Fussy eating is defined as a "spectrum of feeding difficulties". Scientific literature has provided a number of useful definitions:
“It is characterised by an unwillingness to eat familiar foods or to try new foods, as well as strong food preferences”
“Consumption of an inadequate variety of food through rejection of a substantial number of foods that are familiar, as well as unfamiliar; this may include an element of food neophobia, and can be extended to include rejection of specific food textures”
“Restricted intake of food, especially of vegetables, and strong food preferences, leading parents to provide a different meal from the rest of the family”
“Unwillingness to eat familiar foods or try new foods, severe enough to interfere with daily routines to an extent that is problematic to the parent, child, or parent-child relationship”
“Consumption of an insufficient amount or inadequate variety of food through rejection of food items”
“Limited number of food items in the diet, unwillingness to try new foods, limited intake of vegetables and some other food groups, strong food preferences (likes/dislikes), and special preparation of foods required”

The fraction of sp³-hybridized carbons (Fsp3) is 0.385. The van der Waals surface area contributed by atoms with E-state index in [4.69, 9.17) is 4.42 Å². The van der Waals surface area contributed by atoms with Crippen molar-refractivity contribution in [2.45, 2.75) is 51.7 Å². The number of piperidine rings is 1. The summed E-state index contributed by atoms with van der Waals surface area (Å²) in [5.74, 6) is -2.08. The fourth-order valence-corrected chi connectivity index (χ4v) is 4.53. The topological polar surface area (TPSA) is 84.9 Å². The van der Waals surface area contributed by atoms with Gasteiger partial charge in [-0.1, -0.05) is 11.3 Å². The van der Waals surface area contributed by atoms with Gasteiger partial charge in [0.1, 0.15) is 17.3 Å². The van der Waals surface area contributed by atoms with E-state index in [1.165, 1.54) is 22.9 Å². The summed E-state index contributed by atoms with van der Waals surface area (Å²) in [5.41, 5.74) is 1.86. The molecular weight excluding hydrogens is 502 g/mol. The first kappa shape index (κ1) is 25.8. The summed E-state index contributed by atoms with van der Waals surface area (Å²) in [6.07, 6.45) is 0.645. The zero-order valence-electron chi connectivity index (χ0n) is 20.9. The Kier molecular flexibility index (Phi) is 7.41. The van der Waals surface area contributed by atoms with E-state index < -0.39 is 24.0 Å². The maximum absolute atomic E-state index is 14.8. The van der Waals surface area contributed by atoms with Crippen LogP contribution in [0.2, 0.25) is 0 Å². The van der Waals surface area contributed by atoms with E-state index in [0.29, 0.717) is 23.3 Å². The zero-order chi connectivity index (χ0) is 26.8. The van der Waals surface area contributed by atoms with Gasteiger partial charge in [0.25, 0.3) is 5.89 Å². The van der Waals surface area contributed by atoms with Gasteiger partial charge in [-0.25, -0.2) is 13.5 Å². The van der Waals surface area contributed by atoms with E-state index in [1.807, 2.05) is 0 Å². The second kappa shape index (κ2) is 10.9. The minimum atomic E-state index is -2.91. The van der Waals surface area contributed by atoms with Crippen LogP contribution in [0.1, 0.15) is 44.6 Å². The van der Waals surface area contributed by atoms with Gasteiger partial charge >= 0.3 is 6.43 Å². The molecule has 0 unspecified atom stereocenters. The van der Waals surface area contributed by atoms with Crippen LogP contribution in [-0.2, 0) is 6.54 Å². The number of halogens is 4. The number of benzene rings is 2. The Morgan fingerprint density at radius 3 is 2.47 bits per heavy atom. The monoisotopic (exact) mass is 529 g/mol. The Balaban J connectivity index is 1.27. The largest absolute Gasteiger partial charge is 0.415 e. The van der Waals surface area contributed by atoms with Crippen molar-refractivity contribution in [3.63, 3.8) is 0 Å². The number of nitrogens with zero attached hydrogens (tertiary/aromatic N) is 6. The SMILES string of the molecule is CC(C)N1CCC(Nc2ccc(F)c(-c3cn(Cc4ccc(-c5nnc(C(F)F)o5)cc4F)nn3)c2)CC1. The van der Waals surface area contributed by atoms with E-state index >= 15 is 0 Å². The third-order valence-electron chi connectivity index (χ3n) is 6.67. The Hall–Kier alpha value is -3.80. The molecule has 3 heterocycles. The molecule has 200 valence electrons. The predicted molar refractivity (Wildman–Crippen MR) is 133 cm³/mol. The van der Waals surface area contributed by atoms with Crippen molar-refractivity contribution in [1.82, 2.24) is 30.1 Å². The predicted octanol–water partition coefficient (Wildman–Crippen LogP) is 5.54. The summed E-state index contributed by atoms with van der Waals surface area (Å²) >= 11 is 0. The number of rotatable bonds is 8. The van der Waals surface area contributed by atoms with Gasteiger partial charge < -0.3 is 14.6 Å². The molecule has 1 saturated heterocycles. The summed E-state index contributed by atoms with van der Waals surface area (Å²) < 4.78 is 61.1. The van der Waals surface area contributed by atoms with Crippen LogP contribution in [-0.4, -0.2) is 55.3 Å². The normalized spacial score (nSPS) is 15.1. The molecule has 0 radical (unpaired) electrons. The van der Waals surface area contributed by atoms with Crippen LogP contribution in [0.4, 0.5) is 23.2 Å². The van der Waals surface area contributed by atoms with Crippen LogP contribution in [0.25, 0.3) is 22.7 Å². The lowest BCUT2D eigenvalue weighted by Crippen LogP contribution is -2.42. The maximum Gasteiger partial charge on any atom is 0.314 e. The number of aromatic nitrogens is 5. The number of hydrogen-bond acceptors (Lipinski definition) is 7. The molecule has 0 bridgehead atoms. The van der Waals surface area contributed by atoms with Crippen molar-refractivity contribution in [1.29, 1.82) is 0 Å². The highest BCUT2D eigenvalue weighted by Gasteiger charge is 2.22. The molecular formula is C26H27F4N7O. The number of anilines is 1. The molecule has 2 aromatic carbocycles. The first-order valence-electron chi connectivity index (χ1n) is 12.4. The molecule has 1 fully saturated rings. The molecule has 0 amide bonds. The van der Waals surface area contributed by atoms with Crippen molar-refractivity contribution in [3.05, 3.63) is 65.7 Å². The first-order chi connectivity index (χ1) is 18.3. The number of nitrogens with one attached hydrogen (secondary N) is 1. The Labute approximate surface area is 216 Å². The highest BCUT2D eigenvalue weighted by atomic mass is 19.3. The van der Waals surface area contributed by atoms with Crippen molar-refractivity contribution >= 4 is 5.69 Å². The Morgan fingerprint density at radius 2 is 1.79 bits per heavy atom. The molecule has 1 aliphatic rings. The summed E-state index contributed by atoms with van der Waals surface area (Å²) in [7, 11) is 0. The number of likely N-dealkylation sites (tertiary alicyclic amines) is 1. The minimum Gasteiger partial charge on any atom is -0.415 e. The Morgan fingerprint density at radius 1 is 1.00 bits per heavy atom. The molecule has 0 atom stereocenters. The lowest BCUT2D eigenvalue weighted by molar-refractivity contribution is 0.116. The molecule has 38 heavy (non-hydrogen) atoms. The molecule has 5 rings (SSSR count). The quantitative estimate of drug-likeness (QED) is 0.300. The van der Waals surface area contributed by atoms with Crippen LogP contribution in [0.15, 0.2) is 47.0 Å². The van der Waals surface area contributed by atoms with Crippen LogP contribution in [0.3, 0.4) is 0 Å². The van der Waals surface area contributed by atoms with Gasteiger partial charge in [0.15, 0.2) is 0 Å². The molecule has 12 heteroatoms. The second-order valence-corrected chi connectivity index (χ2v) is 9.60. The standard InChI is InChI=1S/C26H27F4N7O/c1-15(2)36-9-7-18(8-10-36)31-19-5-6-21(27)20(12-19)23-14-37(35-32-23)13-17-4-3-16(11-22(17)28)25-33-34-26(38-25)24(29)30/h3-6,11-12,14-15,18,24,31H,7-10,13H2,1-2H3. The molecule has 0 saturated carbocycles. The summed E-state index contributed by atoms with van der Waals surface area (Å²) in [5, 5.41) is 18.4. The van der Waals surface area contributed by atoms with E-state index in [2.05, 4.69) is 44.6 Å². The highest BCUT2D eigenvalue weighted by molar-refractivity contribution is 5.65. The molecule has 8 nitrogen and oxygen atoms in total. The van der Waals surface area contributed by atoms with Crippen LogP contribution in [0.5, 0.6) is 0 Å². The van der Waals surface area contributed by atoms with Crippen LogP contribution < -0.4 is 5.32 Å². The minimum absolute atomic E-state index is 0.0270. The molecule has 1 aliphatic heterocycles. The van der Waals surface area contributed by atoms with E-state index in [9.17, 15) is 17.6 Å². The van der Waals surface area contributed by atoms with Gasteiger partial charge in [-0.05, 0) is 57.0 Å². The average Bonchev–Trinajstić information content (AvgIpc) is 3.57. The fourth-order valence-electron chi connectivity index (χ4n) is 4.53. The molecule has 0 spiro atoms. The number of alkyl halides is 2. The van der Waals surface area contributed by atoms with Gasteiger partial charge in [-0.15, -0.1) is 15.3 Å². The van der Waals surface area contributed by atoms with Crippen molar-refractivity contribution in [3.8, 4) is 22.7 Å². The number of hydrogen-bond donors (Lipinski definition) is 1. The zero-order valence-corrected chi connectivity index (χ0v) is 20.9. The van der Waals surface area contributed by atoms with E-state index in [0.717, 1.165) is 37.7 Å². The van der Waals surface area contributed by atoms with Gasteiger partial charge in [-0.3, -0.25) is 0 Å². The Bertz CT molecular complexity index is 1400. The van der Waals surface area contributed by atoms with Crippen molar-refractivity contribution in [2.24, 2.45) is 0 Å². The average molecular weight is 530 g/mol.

There are a number of key themes within these definitions that help us identify when your child's fussy eating is beyond the normal "fussiness" that we would expect in a child aged between 11 to 36 months of age. During this time its normal for toddler's to become cautious, erratic, picky and fickle... however if it is impacting on the following then it might be time to seek some additional support.
There are definitely strategies that you can put in place to help protect your parent-child relationship at meal times and encourage your children to expand their variety and meet their nutritional needs.
Amy offers both home visits and Skype consults to families to provide education and support around children's feeding behaviours and perspectives. She has popped some key starting points below:
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